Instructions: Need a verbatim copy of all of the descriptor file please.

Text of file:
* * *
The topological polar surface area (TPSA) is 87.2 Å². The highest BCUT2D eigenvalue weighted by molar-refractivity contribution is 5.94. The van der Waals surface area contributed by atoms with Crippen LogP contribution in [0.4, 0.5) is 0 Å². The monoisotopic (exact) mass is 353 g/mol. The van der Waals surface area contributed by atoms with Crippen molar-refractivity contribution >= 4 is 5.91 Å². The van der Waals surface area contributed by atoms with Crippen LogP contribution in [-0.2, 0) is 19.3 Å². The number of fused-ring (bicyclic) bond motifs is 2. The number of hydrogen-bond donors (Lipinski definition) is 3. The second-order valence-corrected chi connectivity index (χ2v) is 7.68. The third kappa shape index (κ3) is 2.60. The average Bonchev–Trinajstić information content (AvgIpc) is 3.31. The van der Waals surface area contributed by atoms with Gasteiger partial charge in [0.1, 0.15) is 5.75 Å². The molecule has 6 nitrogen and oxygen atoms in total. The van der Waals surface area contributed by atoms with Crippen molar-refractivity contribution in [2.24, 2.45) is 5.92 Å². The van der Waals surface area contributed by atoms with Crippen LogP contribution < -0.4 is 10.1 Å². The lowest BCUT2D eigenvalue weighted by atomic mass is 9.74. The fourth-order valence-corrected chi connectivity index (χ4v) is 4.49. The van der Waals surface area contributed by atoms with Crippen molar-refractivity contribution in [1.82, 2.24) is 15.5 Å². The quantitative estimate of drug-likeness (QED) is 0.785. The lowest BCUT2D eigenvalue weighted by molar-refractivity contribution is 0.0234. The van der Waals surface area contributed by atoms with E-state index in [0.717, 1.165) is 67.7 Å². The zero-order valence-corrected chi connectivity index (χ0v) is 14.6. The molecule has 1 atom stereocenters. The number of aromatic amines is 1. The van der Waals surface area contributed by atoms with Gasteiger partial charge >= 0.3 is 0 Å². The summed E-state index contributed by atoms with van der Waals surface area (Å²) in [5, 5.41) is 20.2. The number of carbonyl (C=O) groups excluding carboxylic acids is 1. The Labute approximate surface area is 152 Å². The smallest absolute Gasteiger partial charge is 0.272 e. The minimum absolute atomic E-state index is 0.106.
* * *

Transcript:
The topological polar surface area (TPSA) is 87.2 Å². The highest BCUT2D eigenvalue weighted by molar-refractivity contribution is 5.94. The van der Waals surface area contributed by atoms with Crippen LogP contribution in [0.4, 0.5) is 0 Å². The monoisotopic (exact) mass is 353 g/mol. The van der Waals surface area contributed by atoms with Crippen molar-refractivity contribution >= 4 is 5.91 Å². The van der Waals surface area contributed by atoms with Crippen LogP contribution in [-0.2, 0) is 19.3 Å². The number of fused-ring (bicyclic) bond motifs is 2. The number of hydrogen-bond donors (Lipinski definition) is 3. The second-order valence-corrected chi connectivity index (χ2v) is 7.68. The third kappa shape index (κ3) is 2.60. The average Bonchev–Trinajstić information content (AvgIpc) is 3.31. The van der Waals surface area contributed by atoms with Gasteiger partial charge in [0.1, 0.15) is 5.75 Å². The molecule has 6 nitrogen and oxygen atoms in total. The van der Waals surface area contributed by atoms with Crippen molar-refractivity contribution in [2.24, 2.45) is 5.92 Å². The van der Waals surface area contributed by atoms with Crippen LogP contribution < -0.4 is 10.1 Å². The lowest BCUT2D eigenvalue weighted by atomic mass is 9.74. The fourth-order valence-corrected chi connectivity index (χ4v) is 4.49. The van der Waals surface area contributed by atoms with Crippen molar-refractivity contribution in [1.82, 2.24) is 15.5 Å². The quantitative estimate of drug-likeness (QED) is 0.785. The lowest BCUT2D eigenvalue weighted by molar-refractivity contribution is 0.0234. The van der Waals surface area contributed by atoms with E-state index in [0.717, 1.165) is 67.7 Å². The zero-order valence-corrected chi connectivity index (χ0v) is 14.6. The molecule has 1 atom stereocenters. The number of aromatic amines is 1. The van der Waals surface area contributed by atoms with Gasteiger partial charge >= 0.3 is 0 Å². The summed E-state index contributed by atoms with van der Waals surface area (Å²) in [5, 5.41) is 20.2. The number of carbonyl (C=O) groups excluding carboxylic acids is 1. The Labute approximate surface area is 152 Å². The smallest absolute Gasteiger partial charge is 0.272 e. The minimum absolute atomic E-state index is 0.106.